So the Kochs, the Bradley Foundation and their allies are spending money to deprive Democrats of one of their biggest sources of money, in hopes of swinging the midterm election toward Republicans.


If you’ve read this far and don’t understand why this post is titled Class Warfare II, then I’ve done a poor job of writing. Arrayed on one side of the issue are the wealthy scions of the libertarian establishment, aka, conservatives. On the other side are hourly workers whose sweat has created mountains of wealth that isn’t trickling down to them.    


Members of public employee unions represented by AFSCME and other unions are mostly female and increasingly people of color. They are healthcare workers, police, firefighters, sanitation workers, etc. Union membership has given them negotiating power with states, counties and municipalities for better pay and benefits.


Fifty years ago the Rev. Martin Luther King Jr. stood with striking trash collectors in Memphis, Tenn. They were seeking to improve their working conditions and pay. They had walked off the job after two co-workers were crushed to death by a malfunctioning compactor on the back of a garbage truck.  


Where would King stand today? With the billionaires or the poor people? For sure he would side with the poor, and every Christian should do the same. This is fundamental to my reading of the Gospel and perhaps yours as well.


It won’t be easy to out-maneuver the big money barons. They’ve been working ardently since the 1950s — well before King’s Poor People’s Campaign — to bust unions. They are closer than ever to achieving their goals of plutocratic governance and vastly greater political and economic power for the wealthy. Don’t confuse these guys with the clown car in the White House. They are in a different league. They have immense wealth, are highly disciplined, smart, and are, above all, true believers. They want to privatize everything from the Veterans Administration to every public school in America. They want no checks on their ability to accumulate wealth and pass it along to their heirs.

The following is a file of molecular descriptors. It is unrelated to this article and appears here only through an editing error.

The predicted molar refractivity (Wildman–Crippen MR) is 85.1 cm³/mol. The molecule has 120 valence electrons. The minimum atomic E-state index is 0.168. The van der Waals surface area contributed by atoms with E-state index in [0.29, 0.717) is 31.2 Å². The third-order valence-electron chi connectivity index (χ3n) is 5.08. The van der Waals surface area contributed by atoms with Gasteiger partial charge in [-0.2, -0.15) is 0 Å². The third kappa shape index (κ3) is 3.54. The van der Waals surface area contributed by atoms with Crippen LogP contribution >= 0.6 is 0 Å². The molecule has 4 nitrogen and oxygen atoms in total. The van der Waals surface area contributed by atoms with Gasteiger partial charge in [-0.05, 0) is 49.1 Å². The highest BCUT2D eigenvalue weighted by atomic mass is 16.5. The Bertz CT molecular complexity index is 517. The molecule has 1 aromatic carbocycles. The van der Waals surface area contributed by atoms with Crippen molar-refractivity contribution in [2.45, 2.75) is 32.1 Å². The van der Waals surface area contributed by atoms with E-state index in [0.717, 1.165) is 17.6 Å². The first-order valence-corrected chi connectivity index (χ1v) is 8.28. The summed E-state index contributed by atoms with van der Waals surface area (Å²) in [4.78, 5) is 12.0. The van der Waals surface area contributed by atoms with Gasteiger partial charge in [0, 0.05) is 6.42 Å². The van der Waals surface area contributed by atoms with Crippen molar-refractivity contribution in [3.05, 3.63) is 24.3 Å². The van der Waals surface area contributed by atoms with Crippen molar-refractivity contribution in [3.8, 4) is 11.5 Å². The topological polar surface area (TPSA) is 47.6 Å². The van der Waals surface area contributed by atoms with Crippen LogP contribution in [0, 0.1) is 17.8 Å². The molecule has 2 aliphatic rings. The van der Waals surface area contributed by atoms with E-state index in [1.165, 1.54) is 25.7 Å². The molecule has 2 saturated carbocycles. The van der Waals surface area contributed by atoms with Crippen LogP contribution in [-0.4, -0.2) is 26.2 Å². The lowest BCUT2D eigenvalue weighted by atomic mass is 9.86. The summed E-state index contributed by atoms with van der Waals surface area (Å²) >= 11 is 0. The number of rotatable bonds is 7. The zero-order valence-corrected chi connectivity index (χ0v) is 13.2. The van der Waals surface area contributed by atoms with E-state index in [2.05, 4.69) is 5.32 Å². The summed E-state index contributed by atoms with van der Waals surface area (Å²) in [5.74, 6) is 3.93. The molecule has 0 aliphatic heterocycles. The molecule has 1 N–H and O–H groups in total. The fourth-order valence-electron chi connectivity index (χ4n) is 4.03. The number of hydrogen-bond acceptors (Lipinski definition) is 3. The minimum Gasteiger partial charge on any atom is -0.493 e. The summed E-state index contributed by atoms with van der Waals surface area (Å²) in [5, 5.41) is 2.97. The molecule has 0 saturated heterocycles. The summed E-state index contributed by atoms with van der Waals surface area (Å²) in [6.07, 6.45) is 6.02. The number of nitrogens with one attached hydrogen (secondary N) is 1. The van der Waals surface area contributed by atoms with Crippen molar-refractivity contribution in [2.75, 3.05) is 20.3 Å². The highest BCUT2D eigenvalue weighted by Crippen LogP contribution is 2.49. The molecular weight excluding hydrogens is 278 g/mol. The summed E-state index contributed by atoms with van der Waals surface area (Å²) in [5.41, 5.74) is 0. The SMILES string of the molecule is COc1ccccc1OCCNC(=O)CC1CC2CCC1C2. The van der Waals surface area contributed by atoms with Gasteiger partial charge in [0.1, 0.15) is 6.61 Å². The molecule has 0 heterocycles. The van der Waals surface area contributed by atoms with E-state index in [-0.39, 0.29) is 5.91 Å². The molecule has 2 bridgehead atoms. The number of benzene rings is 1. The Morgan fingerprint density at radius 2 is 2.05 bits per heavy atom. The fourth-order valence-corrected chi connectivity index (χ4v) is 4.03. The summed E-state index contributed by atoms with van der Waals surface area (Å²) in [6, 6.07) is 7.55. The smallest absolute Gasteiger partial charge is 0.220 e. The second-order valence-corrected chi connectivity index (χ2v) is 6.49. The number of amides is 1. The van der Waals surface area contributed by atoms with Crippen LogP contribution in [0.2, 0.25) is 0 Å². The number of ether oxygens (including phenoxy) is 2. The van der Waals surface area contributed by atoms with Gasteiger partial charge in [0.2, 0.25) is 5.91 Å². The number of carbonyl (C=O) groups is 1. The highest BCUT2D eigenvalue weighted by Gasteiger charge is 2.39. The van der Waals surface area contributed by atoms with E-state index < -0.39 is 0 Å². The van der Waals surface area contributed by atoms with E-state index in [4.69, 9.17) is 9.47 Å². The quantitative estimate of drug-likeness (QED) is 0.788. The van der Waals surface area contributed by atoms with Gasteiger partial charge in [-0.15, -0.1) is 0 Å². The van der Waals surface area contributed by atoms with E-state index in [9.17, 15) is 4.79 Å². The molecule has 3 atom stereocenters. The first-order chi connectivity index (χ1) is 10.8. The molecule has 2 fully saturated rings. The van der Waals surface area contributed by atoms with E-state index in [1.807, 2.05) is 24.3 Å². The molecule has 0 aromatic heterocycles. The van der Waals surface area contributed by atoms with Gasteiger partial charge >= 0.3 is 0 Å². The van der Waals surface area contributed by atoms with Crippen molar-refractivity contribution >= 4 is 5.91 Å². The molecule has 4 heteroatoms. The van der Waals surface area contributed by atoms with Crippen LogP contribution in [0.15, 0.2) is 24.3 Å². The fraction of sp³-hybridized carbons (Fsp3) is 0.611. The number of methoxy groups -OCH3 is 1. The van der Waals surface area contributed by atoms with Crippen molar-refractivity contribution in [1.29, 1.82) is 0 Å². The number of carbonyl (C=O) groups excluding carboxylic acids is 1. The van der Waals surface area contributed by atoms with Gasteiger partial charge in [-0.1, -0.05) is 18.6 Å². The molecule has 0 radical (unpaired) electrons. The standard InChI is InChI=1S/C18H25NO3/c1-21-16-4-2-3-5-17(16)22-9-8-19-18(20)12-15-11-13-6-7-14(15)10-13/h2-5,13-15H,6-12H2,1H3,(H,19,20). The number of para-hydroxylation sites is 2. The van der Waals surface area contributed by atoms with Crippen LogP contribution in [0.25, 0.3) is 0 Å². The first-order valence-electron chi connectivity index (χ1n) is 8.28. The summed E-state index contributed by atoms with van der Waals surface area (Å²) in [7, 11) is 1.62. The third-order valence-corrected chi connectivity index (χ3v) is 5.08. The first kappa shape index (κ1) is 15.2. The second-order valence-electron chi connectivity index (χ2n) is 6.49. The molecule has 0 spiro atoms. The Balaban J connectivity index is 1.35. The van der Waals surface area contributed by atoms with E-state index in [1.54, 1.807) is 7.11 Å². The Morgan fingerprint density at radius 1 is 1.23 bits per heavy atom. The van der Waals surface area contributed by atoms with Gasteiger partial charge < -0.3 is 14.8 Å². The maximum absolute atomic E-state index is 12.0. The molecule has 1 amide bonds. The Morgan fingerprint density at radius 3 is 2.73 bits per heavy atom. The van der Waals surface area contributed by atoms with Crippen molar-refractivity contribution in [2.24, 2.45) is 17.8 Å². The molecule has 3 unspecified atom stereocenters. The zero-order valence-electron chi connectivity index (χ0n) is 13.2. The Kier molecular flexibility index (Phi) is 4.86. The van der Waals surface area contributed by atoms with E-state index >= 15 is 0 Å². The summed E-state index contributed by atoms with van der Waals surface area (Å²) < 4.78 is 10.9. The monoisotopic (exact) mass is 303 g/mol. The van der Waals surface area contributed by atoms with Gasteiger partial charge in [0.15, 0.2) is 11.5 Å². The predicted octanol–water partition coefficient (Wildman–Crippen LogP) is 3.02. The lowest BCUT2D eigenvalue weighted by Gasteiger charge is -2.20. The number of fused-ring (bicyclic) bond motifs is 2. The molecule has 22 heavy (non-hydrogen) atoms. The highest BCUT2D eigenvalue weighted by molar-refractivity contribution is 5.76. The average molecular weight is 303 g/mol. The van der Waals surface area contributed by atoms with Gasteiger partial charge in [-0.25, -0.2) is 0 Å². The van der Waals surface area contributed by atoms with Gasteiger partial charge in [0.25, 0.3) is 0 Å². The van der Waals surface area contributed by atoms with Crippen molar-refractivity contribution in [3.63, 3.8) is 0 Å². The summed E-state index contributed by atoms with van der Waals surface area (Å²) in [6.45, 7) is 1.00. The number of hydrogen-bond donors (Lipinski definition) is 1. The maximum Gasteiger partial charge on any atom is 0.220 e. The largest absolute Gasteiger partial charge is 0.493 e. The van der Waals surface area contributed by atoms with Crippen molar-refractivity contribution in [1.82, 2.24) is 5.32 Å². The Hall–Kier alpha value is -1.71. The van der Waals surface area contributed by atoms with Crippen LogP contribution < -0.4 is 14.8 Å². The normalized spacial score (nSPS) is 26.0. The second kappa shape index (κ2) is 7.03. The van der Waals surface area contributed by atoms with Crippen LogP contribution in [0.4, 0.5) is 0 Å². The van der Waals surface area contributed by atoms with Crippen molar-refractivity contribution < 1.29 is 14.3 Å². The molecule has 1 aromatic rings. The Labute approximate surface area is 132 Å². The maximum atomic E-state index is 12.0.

The Supreme Court’s decision might demoralize people who believe in economic justice, but only temporarily I hope. The decision, whichever way it goes, should  galvanize people who revere King’s legacy and reinforce their commitment to social and economic justice. Labor unions are essential to achieving these goals. Who cares if fat cats bent on protecting the status quo shout “Class Warfare!” They say it only to instill fear that the country somehow will be torn apart if the greatest good goes to the greatest number.


Don’t believe them for one minute. Let’s fight the good fight in spite of them.



  • To better understand why the Daddy Warbucks crowd is dedicated to snuffing out labor unions that already are on life support, pick up the book Democracy in Chains, by Duke University historian Nancy MacLean. This is the second time I have recommended that; so I do think it is important.
  • And to learn more about the beginnings of the movement for union representation in the public sector, read this article from Vox about Martin Luther King, Jr. and the sanitation workers of  Memphis.

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About Buck Close

Deacon Buck Close serves on the staff of the Church of St. John the Evangelist in Newport, RI. He was born in South Carolina, graduated from Tulane University in 1972 with a BA in Economics and Latin American Studies.